8. Qualified retirement plan limits. The limits employees can contribute to a 401(k) or profit sharing plan also increased slightly for 2012. "You can shelter more of your income, and that can be very helpful to profitable business owners," Weltman said.
9. Equipment deductions. The writeoffs for equipment purchases have been scaled back for 2012 vs. 2011. The deduction in 2012 is 50 percent vs. 100 percent in 2011, though Weltman said there have been talks to increase that.
10. First-year expenses. This deduction also decreased for 2012, to a dollar limit of $139,000 from $500,000 in 2011. This deduction, aiming to help with startup expenditures, covers preowned machinery as well as new property.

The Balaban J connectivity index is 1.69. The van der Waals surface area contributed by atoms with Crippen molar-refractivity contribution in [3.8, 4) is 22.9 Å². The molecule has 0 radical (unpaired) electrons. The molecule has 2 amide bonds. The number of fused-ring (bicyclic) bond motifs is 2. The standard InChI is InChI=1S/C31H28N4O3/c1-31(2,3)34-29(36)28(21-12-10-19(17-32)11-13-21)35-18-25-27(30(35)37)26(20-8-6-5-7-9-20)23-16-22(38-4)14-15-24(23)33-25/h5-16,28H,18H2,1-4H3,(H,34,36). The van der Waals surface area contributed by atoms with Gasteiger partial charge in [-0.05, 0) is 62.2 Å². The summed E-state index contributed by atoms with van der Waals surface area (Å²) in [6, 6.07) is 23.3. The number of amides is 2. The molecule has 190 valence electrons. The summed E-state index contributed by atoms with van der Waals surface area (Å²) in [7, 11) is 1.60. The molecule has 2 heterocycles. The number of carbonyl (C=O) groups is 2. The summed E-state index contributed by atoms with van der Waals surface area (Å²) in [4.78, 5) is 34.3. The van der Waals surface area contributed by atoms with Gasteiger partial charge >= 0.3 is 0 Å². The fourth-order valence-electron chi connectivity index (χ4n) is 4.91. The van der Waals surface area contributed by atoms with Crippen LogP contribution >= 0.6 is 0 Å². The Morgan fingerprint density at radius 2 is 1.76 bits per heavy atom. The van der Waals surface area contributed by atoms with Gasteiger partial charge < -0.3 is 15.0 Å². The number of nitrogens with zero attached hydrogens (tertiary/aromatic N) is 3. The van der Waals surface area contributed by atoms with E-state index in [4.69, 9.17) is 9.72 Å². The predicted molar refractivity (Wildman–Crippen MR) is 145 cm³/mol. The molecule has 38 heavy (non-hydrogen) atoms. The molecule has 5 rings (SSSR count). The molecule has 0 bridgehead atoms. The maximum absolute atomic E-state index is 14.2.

Although you should take action now to get your maximum deductions, Weltman points out a caveat: "Unfortunately, there are many unknowns. At the end of 2011, about 50 tax breaks expired, many of them for business. Experience shows they're likely to be [reinstated], but we just don't know. Congress may stall, as they have in the past, and extend the breaks retroactively. You have to stay aware, because if breaks are created or extended sometime during the year, you want to know about it so you can take action on it. If you wait until you see your accountant next year, it'll be too late."